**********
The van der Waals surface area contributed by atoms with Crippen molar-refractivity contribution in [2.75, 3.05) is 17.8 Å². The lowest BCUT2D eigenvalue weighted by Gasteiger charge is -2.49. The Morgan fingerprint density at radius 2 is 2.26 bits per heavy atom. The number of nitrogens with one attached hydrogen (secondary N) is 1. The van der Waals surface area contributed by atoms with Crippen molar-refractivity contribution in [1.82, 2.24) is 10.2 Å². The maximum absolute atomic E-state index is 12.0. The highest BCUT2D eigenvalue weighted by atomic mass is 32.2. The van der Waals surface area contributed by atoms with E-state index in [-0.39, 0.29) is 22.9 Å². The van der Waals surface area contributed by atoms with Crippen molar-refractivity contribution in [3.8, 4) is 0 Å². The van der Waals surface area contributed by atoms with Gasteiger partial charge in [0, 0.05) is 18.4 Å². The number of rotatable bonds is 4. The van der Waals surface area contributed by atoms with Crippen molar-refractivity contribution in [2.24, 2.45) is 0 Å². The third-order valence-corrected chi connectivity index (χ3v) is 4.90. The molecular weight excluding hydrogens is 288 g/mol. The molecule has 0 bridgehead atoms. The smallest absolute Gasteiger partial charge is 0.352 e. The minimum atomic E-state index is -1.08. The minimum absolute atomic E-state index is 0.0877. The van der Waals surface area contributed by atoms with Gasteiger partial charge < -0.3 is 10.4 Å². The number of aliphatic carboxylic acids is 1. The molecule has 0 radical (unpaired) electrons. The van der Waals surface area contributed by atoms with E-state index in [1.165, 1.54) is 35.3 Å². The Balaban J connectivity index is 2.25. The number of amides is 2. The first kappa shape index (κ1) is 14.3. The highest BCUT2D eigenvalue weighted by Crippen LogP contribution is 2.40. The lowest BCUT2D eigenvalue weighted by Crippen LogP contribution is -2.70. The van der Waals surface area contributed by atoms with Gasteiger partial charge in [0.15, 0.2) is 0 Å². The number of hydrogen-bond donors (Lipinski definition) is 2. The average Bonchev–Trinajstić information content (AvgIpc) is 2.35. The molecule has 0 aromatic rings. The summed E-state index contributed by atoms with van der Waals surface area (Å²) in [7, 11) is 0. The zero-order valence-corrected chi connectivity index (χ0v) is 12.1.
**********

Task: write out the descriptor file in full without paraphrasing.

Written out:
The van der Waals surface area contributed by atoms with Crippen molar-refractivity contribution in [2.75, 3.05) is 17.8 Å². The lowest BCUT2D eigenvalue weighted by Gasteiger charge is -2.49. The Morgan fingerprint density at radius 2 is 2.26 bits per heavy atom. The number of nitrogens with one attached hydrogen (secondary N) is 1. The van der Waals surface area contributed by atoms with Crippen molar-refractivity contribution in [1.82, 2.24) is 10.2 Å². The maximum absolute atomic E-state index is 12.0. The highest BCUT2D eigenvalue weighted by atomic mass is 32.2. The van der Waals surface area contributed by atoms with E-state index in [-0.39, 0.29) is 22.9 Å². The van der Waals surface area contributed by atoms with Crippen molar-refractivity contribution in [3.8, 4) is 0 Å². The van der Waals surface area contributed by atoms with Gasteiger partial charge in [0, 0.05) is 18.4 Å². The number of rotatable bonds is 4. The van der Waals surface area contributed by atoms with Crippen molar-refractivity contribution in [2.24, 2.45) is 0 Å². The third-order valence-corrected chi connectivity index (χ3v) is 4.90. The molecular weight excluding hydrogens is 288 g/mol. The molecule has 0 bridgehead atoms. The smallest absolute Gasteiger partial charge is 0.352 e. The minimum atomic E-state index is -1.08. The minimum absolute atomic E-state index is 0.0877. The van der Waals surface area contributed by atoms with Gasteiger partial charge < -0.3 is 10.4 Å². The number of aliphatic carboxylic acids is 1. The molecule has 0 radical (unpaired) electrons. The van der Waals surface area contributed by atoms with E-state index in [1.165, 1.54) is 35.3 Å². The Balaban J connectivity index is 2.25. The number of amides is 2. The first kappa shape index (κ1) is 14.3. The highest BCUT2D eigenvalue weighted by Crippen LogP contribution is 2.40. The lowest BCUT2D eigenvalue weighted by Crippen LogP contribution is -2.70. The van der Waals surface area contributed by atoms with Gasteiger partial charge in [0.15, 0.2) is 0 Å². The number of hydrogen-bond donors (Lipinski definition) is 2. The average Bonchev–Trinajstić information content (AvgIpc) is 2.35. The molecule has 0 aromatic rings. The summed E-state index contributed by atoms with van der Waals surface area (Å²) in [7, 11) is 0. The zero-order valence-corrected chi connectivity index (χ0v) is 12.1.